If you’re one of those who unwraps a bouquet and then gets a sinking feeling as you know the flowers are going to flop as you drop them into the vase, read on dear reader as I am going to give you some simple step by step lessons on how to “do the flowers” for a vase or jug at home.
This week is British Flower Week and florists and growers are taking great pleasure in highlighting the joys of using UK grown flowers in preference to those grown further afield. With this in mind, there’s no better place to start with than your own back garden.
I have wandered around my (very average) garden with a pair of snips and have chosen some common or garden flowers you may well have growing in your own back yard, including a few weeds which scrub up quite nicely and add a bit of froth or splash of colour to your arrangement!
I have lots of Alchemilla Mollis otherwise known as “ladies mantle” – a soft green leafy plant with lime green flowers. I use it as foliage to fill out an arrangement; greenery is your friend as it holds all the other flowers in place – you could use any green leaf.
Using foliage will also separate the flowers and allow each pretty bloom to really show off. My Alchemilla Mollis looks particularly good with bright red, yellow and purple so I’ve chosen a few poppies, geraniums and buttercups to create a very country garden feel to my vase arrangement.
I’ve also cut rather a lot of flowering ground elder which is a weed by any other name and one I constantly battle with keeping in check in the flower beds. This week it has flowered so I’m using it like cow parsley, next week I shall set to and pull as much of it up as possible because it’s very pervasive and smothers other plants in the garden.
I’ve also picked roses alongside salvia, buttercups, geraniums and geums which also grow in abundance in what is otherwise a very scruffy garden! As you cut the flowers and foliage, put the stems into a bucket of water. When cutting flowers from your own garden, take a few here and there so as to not leave gaps in the borders. One, two or three stems at most will be more than enough for a simple vase arrangement.
1. Choose a vase or a favourite vessel to arrange your flowers in.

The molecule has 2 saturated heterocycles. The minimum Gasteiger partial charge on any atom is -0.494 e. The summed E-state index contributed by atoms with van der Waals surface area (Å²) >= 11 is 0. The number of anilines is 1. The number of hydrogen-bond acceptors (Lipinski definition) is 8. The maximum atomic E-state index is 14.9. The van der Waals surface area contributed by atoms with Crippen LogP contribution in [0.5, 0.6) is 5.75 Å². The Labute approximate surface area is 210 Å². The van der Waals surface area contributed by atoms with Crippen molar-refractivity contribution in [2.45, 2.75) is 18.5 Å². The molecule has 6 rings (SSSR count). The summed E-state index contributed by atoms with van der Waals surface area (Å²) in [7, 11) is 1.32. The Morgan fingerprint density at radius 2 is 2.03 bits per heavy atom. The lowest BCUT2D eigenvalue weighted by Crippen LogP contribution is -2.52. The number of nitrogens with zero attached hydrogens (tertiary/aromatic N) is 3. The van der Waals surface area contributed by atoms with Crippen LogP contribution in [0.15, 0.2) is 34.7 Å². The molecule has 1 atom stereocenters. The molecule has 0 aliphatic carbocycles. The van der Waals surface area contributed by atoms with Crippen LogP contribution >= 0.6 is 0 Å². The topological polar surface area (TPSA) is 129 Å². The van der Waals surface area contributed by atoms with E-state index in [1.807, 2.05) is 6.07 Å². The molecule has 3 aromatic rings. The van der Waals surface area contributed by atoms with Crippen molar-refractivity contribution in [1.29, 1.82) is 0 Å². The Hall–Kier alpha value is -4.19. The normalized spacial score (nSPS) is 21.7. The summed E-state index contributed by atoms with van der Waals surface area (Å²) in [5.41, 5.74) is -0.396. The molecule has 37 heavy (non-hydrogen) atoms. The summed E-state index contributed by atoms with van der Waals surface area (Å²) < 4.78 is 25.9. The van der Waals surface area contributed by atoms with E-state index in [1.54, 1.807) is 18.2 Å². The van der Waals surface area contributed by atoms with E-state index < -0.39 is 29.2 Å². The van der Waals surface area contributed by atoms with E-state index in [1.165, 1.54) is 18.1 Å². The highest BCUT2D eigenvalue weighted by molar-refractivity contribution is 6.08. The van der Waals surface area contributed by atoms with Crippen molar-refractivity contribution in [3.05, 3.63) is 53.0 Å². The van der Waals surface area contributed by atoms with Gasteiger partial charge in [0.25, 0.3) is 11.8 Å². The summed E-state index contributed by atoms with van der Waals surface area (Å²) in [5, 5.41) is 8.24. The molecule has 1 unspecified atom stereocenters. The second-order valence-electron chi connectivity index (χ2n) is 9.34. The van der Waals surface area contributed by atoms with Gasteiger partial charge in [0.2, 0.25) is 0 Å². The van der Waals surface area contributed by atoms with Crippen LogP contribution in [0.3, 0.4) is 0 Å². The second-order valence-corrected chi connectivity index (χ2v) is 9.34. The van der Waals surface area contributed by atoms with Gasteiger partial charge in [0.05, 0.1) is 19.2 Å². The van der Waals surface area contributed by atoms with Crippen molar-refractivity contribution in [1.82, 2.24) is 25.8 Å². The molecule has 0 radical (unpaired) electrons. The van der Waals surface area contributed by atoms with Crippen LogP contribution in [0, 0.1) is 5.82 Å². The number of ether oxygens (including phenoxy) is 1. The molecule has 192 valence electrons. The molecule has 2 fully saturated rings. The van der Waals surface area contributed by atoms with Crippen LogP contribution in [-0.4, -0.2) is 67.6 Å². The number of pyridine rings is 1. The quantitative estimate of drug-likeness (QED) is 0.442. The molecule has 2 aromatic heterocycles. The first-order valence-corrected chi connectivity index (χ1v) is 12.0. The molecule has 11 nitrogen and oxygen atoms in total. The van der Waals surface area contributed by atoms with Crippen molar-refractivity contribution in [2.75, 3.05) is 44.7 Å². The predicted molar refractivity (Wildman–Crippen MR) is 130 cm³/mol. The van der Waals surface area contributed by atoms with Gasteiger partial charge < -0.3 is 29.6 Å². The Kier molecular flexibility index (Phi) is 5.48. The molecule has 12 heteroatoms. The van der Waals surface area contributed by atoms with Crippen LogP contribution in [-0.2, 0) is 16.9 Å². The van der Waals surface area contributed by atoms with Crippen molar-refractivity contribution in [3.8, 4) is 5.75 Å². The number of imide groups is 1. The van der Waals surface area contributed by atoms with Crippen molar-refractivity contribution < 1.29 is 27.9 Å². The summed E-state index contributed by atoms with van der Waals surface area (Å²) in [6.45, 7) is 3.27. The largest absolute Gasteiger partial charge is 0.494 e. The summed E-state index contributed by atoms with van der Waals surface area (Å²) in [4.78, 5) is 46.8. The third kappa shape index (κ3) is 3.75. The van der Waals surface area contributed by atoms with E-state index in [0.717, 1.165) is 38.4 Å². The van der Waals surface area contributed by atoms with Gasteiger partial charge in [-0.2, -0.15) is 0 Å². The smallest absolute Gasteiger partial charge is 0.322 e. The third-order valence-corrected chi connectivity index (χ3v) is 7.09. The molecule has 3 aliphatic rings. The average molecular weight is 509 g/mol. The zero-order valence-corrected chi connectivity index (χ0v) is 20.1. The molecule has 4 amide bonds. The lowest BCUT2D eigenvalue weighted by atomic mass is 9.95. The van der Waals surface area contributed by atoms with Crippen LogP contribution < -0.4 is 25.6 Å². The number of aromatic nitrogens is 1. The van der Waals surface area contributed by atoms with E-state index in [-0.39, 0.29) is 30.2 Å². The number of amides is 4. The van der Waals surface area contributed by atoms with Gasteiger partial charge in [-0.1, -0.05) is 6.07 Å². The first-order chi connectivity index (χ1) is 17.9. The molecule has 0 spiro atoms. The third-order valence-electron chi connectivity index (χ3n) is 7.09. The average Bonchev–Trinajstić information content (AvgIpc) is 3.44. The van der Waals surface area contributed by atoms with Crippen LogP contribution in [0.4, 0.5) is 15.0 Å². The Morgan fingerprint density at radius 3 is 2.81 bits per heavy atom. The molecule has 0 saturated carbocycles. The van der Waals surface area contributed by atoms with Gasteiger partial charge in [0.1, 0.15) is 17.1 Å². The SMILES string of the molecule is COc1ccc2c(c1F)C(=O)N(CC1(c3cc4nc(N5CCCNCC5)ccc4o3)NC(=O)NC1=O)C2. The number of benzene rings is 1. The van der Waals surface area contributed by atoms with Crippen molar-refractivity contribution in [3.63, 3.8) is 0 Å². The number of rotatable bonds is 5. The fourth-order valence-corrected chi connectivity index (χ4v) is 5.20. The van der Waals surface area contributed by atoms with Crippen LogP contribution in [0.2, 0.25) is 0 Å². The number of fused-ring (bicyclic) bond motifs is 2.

2. Take off the lower leaves and side shoots from your flowers and foliage so the stems are relatively leaf-free and clean. Have some string ready to tie your bouquet to stop it falling apart. Fill your vase with water.
3. Start with a few stems of greenery gently held in your hand and add a few flowers. After you’ve added each flower to the bunch, turn your posy and add another flower turning, before adding flower or greenery as you go.
4. Tie your stems with the string.
5. Cut the stems to fit the height of the vase. To do this hold the bouquet up alongside the vase and see where the widest part of the bouquet is – this needs to be at the rim of the vase. It may require cutting the stems quite short for a smaller vase but the overall effect will be balanced and the flowers will not tip over in the vase if they are cut to fit the vase.
The string will hold the bouquet together and stop the flowers falling to the sides of the vase or jug.
6. An alternative to tying a bouquet is to use some clear tape across the top of the vase.
7. Add in the greenery and then the flowers – a variety at a time, making sure you have distributed your colours evenly around the vase in thirds, halves or quarters depending on the number of flowers you have. The clear sticky tape will hold the stems in place.
8. Turn the vase each time you place a flower or leaf. If, like my arrangement, you have just one stem of something, think about where the vase is to be placed and if there is a back or a front to your vase. If it’s on a table, perhaps it need to be more central in the arrangement so it will be veiwed from all sides.
British Flower week: June 13 – 17th 2016 is a Covent Garden Flower Market Initiative. Its aim is to draw attention to the flourishing trade in British Grown flowers.